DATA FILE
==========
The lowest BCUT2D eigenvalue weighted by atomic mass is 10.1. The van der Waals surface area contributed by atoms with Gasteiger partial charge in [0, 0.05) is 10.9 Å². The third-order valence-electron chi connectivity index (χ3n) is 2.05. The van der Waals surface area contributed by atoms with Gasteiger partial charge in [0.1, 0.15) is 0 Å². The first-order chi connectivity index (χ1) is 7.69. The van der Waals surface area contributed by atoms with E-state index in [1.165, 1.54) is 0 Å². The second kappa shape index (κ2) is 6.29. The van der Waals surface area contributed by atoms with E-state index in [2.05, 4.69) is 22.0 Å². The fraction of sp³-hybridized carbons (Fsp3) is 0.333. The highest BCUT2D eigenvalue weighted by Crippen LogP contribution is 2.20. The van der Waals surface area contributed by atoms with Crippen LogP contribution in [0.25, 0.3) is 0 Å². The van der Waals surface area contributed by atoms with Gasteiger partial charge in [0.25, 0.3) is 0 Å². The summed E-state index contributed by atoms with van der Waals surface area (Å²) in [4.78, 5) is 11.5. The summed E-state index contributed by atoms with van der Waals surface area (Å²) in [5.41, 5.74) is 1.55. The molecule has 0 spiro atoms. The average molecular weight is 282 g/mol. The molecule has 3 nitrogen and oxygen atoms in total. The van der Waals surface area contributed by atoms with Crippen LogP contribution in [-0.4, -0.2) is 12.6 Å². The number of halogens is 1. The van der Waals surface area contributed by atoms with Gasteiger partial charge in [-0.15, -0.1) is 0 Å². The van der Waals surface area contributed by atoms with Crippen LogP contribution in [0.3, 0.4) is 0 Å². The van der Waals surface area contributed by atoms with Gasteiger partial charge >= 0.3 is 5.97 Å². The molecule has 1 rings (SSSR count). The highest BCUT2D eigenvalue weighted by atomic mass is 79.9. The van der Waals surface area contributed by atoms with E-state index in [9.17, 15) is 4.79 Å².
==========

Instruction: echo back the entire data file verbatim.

The lowest BCUT2D eigenvalue weighted by atomic mass is 10.1. The van der Waals surface area contributed by atoms with Gasteiger partial charge in [0, 0.05) is 10.9 Å². The third-order valence-electron chi connectivity index (χ3n) is 2.05. The van der Waals surface area contributed by atoms with Gasteiger partial charge in [0.1, 0.15) is 0 Å². The first-order chi connectivity index (χ1) is 7.69. The van der Waals surface area contributed by atoms with E-state index in [1.165, 1.54) is 0 Å². The second kappa shape index (κ2) is 6.29. The van der Waals surface area contributed by atoms with E-state index in [2.05, 4.69) is 22.0 Å². The fraction of sp³-hybridized carbons (Fsp3) is 0.333. The highest BCUT2D eigenvalue weighted by Crippen LogP contribution is 2.20. The van der Waals surface area contributed by atoms with Crippen LogP contribution in [0.25, 0.3) is 0 Å². The van der Waals surface area contributed by atoms with Gasteiger partial charge in [0.25, 0.3) is 0 Å². The summed E-state index contributed by atoms with van der Waals surface area (Å²) in [4.78, 5) is 11.5. The summed E-state index contributed by atoms with van der Waals surface area (Å²) in [5.41, 5.74) is 1.55. The molecule has 0 spiro atoms. The average molecular weight is 282 g/mol. The molecule has 3 nitrogen and oxygen atoms in total. The van der Waals surface area contributed by atoms with Crippen LogP contribution in [-0.4, -0.2) is 12.6 Å². The number of halogens is 1. The van der Waals surface area contributed by atoms with Gasteiger partial charge in [-0.15, -0.1) is 0 Å². The van der Waals surface area contributed by atoms with Crippen LogP contribution in [0.3, 0.4) is 0 Å². The van der Waals surface area contributed by atoms with Gasteiger partial charge >= 0.3 is 5.97 Å². The molecule has 1 rings (SSSR count). The highest BCUT2D eigenvalue weighted by atomic mass is 79.9. The van der Waals surface area contributed by atoms with E-state index in [9.17, 15) is 4.79 Å².